1. There’s a country music subculture in Boston’s club scene, but this wasn’t part of it. This was a crowd of urban eldernerds excited at the prospect of seeing a second-generation Monkee and his hot squeeze light up a tiny taproom in Cambridge on a Sunday afternoon as March Madness raged on everywhere else.
2. Physically, Circe Link is an irresistibly compelling collage of classic ‘60s beauty. Clad in black form-fitting clothes (the pants so low-rise that the hip-hugging belt could have done double duty as a chastity preserver), she resembled Diana Rigg from The Avengers; like Twiggy, she was impossibly skinny; and her hair was as long, blond, and straight as Joni Mitchell’s on her first day in Laurel Canyon.
3. Christian Nesmith, the aforementioned prime-time progeny, is the oldest of Michael Nesmith’s children and, yes, like his father he does play his own instrument, as well as composes, produces, engineers, and, interestingly enough, sublimates his own extensive contributions to the act by remaining unbilled. Though he and Circe are a team in life and in music, the tour, the show, and the swag for sale were all Circe’s.
4. Without any help from you or I, or big record companies, or famous friends and relations, Circe Link has recorded eight albums in a style she calls Cowboy Jazz. This implies that it’s country and yet not, and that is accurate enough. It’s not particularly rife with improvisation, but given that Michael Nesmith’s pioneering country-rock was decidedly left of center both in the realms of country and rock, one should not expect labels to mean much here. Probably the keenest point of reference would be a Prozacked Patsy Cline, whose “I Fall To Pieces” was recorded by the elder Nesmith in 1970.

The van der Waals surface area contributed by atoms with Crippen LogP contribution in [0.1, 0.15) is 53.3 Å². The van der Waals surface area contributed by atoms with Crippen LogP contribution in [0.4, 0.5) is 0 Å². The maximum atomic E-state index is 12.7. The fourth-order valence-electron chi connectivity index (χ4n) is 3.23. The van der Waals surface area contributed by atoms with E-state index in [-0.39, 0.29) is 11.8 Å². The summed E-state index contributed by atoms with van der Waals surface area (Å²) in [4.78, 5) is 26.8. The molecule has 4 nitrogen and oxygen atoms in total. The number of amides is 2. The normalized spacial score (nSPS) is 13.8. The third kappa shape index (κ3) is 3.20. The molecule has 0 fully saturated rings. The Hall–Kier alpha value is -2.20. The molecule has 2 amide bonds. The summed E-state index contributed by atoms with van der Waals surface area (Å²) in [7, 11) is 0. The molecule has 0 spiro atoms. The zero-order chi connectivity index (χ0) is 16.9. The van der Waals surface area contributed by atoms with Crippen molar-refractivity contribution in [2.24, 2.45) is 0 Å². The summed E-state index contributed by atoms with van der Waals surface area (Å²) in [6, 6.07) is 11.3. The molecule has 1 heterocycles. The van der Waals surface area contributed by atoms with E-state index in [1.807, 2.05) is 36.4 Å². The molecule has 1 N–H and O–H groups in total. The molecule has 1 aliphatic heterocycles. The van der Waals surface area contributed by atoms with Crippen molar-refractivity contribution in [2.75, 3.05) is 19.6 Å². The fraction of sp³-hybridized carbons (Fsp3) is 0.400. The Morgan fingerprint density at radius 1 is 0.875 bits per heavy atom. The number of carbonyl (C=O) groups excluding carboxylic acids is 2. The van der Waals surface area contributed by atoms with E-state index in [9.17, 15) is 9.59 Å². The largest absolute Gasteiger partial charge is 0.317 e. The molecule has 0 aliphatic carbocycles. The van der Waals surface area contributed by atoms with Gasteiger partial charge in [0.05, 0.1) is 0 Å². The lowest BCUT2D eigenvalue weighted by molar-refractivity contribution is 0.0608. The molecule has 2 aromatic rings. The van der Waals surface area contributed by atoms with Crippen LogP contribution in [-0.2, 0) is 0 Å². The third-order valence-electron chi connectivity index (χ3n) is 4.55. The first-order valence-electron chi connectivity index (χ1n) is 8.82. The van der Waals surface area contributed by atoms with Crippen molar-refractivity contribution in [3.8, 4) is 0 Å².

5. The tiny stage barely accommodated the five dedicated artists. Except for electric bass, all was acoustic: two guitars and a percussionist who sat on a small bass drum that he played with a brush as if it were a bodhran. Two generous sets were offered, all original material except for a cover of Michael Nesmith’s “Calico Girlfriend” from, again, that magical year 1970. Circe’s voice was warm and engaging; like Karen Carpenter, the bottom end of her range is very strong and they both could use a sandwich. Christian took many of the acoustic guitar solos, proving himself to be a fluid player with, OK, maybe a tinge of jazz among the cowboy.
If a summary is thought necessary, it is this: I pray they make it back to Boston again because both Circe and Christian are very talented, friendly folks who, in the grand Nesmith tradition, take their music more seriously than they take themselves. They are precisely the kind of artists you want to give your money to because they seem so comfortable in their semi-obscurity you almost forget you don't know them personally. In many ways, they're just like your friends - just more talented.
First set opener:
First set opener: